Super Bowl Drones, Laundry Robots, & Self-Driving
Welcome back to the working week, everyone! Before you jump into that email, check out a bunch of things that you should know about in the world of robotics that you can share with coworkers and other interested family members.
1. Drones at the Super Bowl
On the security front, Skyfire said it worked with the Georgia World Congress Center Authority, the Georgia Emergency Management Agency and a team of pilots, security experts and software planners to deploy two tethered drones above Atlanta for security monitoring purposes.
French company Elistair said two of its tethered drones were used at the event, one by CNN for TV broadcasting purposes (CNN has an FAA Part 107 waiver for flying over people), and one by Unified Command for security purposes.
For CNN, the DJI M200 drone with an Elistair Light-T was set on the rooftop of the CNN building, which faces the Mercedes-Benz Stadium. At a height of 45 meters above the rooftop, viewers could view aerial imagery before and after the event, Elistair said. For Unified Command, the same setup was used for its security teams appointed by the NFL.
During the halftime show, Intel drones were used as part of the performance, spreading a message of “LOVE” with drones equipped to look like floating lanterns during Maroon 5’s performance of “She Will Be Loved”.
The use of drones for different purposes (security, entertainment, newsgathering) not only shows the versatility of the technology, but a growing acceptance of its ability to perform those functions.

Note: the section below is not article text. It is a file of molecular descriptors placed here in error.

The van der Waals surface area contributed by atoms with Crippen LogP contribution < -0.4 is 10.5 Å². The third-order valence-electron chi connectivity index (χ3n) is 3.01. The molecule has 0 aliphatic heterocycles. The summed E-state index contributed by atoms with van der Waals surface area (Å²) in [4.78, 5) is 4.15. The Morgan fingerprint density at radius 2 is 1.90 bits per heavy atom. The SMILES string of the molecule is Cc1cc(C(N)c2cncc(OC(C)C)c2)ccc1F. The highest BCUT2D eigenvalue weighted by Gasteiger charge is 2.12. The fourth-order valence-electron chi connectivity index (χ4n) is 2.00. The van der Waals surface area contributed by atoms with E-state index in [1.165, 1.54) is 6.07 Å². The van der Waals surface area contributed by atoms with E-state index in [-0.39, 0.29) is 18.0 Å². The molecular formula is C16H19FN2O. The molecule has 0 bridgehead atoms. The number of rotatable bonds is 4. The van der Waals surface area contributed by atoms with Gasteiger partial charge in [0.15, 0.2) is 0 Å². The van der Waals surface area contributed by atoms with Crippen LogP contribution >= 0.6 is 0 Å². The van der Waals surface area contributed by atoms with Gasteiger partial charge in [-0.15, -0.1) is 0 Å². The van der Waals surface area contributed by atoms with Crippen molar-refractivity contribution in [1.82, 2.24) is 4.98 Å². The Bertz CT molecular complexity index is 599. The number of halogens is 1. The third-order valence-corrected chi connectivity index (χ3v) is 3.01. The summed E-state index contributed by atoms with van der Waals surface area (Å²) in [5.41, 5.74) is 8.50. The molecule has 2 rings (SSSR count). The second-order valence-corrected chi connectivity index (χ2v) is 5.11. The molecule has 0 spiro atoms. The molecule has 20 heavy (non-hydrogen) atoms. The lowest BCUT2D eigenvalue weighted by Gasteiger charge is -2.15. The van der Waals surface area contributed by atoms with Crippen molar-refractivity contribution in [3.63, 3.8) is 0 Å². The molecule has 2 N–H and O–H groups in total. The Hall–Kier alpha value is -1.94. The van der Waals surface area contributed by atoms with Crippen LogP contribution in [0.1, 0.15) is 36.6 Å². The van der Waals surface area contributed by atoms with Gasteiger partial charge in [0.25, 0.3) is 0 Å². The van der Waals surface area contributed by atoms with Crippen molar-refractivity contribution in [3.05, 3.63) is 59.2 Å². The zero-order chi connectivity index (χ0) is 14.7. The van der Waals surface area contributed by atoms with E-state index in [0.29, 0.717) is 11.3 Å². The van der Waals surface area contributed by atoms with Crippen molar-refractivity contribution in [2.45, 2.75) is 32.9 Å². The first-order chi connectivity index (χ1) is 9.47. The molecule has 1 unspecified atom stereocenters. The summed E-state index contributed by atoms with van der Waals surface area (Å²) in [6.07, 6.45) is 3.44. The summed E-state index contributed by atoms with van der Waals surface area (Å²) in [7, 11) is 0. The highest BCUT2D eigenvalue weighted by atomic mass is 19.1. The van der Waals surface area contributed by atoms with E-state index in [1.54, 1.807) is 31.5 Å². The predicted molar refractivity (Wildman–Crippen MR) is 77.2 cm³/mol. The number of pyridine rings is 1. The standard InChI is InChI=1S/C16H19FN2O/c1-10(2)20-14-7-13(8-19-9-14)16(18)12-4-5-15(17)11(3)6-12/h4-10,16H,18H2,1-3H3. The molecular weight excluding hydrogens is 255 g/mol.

2. Robot, do my laundry
When we think about household chores that humans don’t like doing a lot, laundry is up near the top of the list. It’s not the actual washing or drying, of course – that’s what washers and dryers have been doing for years. Nope, it’s the loading, unloading, and then ultimately folding that has us wishing for a robot like Rosie. At our [email protected] event this year, keynoter James Kuffner from Toyota mentioned that about 70% of all household tasks are basically pick-and-place operations (I’d say 90% if you have kids).
The laundry folding part has been addressed by companies like Foldimate, but now there’s a Japanese company attempting to create one that does the loading/unloading part. In this IEEE Spectrum post, author Evan Ackerman discusses Mira Robotics, which uses a remote tele-operated robot to take laundry out of a machine.
What’s interesting is that the tele-operation would be done by a professional operator, not by the owner of the home. So it’s like having your own personal maid or housecleaner, only it’s in robot form. It’s not autonomous, but I’d imagine that they’re working on that part as well.
3. Crash-test dummies will be working overtime